According to last weeks papers Britain officially delved into recession and if you are to believe a recent survey to come out of the Prince’s Trust, you’re almost twice as likely to be unhappy if you’re unemployed. Tom Sawbridge explores and elucidates the current job market for young men, and hopefully, the to road to a happier life:
Recent news about youth employment has been alarming. The latest survey by the Prince’s Trust, as reported by the BBC, found 1 in 10 young people did not find their life worth living. This figure almost doubled for people not in employment, education or training. Young people are the most susceptible to the torments of unemployment and David Blanchflower, a leading economist, has spoken out over the demoralising effect of youth unemployment. He warns of long term “scarring” of this new generation of people out of work for more than a year.
From the wave of media coverage we understand two things; the imminent job market outlook is bleak and chances of finding work are lower but not impossible. In the last quarter of 2008 (September to November, the latest available figures) the number of unemployed was 1.92 million, the highest figure since December 1997. During these months there was a 131,000 rise in unemployment. The British Chamber of Commerce warn unemployment is predicted to rise to 3 million by the end of 2009. Construction, shipping, manufacturing and finance are the sectors worst hit by job losses. And yet, some food retailers, such as Aldi, Netto, Asda, Sainsbury’s and even some banks, Lloyds TSB for example, are still growing business despite the recession.
The young are worst affected. The National Institute of Economic and Social Research has reported 55,000 (40%) of the 137,000 new unemployed in the 3 months up to October 2008 were between 18-24 years old. Up to 1.25million (42%) of the 3 million projected to be unemployed by 2009 are likely to be between 18-24 years old.
As we all ask ourselves – what on earth are we going to do – we simultaneously look to the Government for help. And the good news is, they are doing something. Namely, apprenticeships and internships. In the case of the former, Gordon Brown has earmarked £140 million to create 35,000 new apprenticeships. Apprenticeships, or ‘Mc Jobs’ if you ask their critics, are on offer across many sectors including Engineering, IT and Business and Finance. Questions remain about the scheme’s fairness – apprenticeships don’t currently come under minimum wage legislation, for a start. Just another way of employing young labour cheaply or a faster route into a profession? On the other hand John Denham, the Skills Secretary, announced he was working with four major firms, including Barclays and Microsoft, to arrange a 3 month internship program for graduates. Again this approach has it’s critics who firmly believe this is our Government’s attempt to take credit for existing practise.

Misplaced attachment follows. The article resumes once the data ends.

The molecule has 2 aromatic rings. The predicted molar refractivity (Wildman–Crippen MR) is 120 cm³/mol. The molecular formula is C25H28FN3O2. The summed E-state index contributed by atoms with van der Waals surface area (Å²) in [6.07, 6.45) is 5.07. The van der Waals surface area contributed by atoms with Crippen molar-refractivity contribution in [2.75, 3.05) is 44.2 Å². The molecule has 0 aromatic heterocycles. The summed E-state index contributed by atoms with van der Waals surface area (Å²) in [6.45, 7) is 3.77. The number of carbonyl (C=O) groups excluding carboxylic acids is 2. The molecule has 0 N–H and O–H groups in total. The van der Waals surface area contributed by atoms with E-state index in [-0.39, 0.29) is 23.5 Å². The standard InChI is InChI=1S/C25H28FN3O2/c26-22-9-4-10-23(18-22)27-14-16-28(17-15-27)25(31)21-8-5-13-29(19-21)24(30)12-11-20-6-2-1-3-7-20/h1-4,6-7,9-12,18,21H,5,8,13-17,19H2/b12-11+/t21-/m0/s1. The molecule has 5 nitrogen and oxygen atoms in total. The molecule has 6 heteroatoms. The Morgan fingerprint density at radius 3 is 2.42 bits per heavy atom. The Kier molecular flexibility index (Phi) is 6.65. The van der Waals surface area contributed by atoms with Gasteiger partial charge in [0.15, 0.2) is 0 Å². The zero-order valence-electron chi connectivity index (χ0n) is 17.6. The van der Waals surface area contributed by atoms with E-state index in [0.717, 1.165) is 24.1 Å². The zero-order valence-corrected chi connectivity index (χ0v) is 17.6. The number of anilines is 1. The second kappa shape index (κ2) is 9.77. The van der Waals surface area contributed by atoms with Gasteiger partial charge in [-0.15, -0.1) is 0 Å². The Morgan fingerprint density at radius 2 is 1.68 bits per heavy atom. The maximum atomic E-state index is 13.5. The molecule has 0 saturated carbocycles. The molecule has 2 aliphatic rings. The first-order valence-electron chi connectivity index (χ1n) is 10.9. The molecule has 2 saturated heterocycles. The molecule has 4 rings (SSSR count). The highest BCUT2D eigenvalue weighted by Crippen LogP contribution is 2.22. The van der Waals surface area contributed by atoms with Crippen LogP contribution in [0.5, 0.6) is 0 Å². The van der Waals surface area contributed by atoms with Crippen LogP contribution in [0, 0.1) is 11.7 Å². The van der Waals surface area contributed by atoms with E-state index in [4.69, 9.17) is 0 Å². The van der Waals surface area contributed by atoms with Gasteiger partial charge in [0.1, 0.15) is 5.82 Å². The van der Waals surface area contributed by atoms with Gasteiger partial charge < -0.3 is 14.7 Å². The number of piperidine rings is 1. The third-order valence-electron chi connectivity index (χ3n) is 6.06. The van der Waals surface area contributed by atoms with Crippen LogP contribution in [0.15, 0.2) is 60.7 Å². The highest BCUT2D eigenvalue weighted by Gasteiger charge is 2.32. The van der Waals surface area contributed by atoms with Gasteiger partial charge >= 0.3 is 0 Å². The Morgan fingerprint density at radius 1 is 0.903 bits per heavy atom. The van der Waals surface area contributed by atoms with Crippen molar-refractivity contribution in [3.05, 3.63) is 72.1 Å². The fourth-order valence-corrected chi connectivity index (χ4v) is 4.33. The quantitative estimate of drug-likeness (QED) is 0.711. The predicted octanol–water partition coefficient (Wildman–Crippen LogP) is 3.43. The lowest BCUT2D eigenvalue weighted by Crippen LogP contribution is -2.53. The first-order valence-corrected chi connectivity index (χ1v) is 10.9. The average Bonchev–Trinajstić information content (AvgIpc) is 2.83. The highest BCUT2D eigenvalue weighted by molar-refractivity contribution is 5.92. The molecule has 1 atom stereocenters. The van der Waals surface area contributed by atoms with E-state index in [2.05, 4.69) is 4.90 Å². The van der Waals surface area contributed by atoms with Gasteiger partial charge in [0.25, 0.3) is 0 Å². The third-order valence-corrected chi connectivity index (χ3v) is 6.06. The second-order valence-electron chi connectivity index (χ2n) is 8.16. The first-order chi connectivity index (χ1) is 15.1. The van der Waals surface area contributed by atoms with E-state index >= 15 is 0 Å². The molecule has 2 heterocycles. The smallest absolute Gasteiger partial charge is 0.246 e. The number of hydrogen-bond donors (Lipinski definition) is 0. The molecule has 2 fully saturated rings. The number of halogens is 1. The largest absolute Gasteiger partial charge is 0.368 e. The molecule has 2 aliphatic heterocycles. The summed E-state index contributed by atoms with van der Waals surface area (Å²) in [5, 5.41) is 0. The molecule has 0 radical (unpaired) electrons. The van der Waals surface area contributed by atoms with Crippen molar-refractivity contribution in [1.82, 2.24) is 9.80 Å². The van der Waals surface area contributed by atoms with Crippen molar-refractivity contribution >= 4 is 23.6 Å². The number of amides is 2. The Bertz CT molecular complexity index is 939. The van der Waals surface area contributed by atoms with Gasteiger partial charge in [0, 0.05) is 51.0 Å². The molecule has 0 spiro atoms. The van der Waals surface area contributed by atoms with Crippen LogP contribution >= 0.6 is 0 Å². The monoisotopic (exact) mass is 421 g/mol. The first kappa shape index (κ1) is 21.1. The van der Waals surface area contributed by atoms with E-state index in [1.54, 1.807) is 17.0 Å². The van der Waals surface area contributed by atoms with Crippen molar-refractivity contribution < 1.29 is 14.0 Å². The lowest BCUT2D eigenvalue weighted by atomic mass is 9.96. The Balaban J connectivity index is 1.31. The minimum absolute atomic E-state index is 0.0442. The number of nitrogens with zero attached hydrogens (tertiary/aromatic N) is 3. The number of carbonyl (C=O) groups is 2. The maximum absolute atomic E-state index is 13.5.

When asked about the internship initiative a spokeswomen from Microsoft confirmed it was merely, “business as usual”. There is also no information from the Denham’s department, the Department of Innovation, Universities and Skills (DIUS), on how the internships will be put in place. Last week a Government representative told The Times the scheme was in a “very early stage”. Positively fledgling since local Job Centres claim not to have hear of it.
New intensive training is on offer for those out of work for 6 months. The Government has announced a £83 million fund to create 75,000 new training places for people out of work for 6 months. A spokeswomen for the Department of Work and Pensions also suggested some people will be fast tracked onto this scheme before the full 6 months is up stressing that people with health issues, including people struggling with poor mental health, will be given special, personalised support and training.
In London, capital investment schemes such as the Olympics and Heathrow’s Third Runway will go some way to increase buoyancy. A report by UK Commission on Employment and Skills suggests there will be a large rise in construction jobs as a result of these Capital projects.
More substantial unemployment policy can be found elsewhere. It is in the Government’s macro-economic policy, in essence, its lowering of taxation and its rise in spending. In addition there are services that already exist for job seekers that are not fully exploited by the unemployed. Information about existing jobs is not in short supply and the Minister for Works and Pensions, James Purnell, recently insisted there were still over 500,000 vacancies across Britain. In London alone hundreds of jobs become available everyday and they are advertised in the Government’s JobCentre Plus. Services include:
The Job Centre Plus Service
This Service is the main government supported network for finding jobs and is quick and easy to use. Walk into your local Job Centre Plus or explore their website . Click here to find out more.
A Career Advice Bureau
This is the main government supported network for careers advice. Click here to find out more.
There is a wealth of careers/job seeking services supported by the Government. These include the main graduate service, Prospects. Click here to find out more.
A job search can be daunting no matter what the state of the market is but hopefully you’ll find a few of these leads a good place to start your search. We cannot say for sure what the future holds but one look at the Princes Trust statistics implies you are likely to be happier in any definition of employment, and finding a job might seem a bit trickier but, with half a million vacancies across Britain, it is by no means impossible.
Photo by Dani Lurie (I don’t know, maybe.)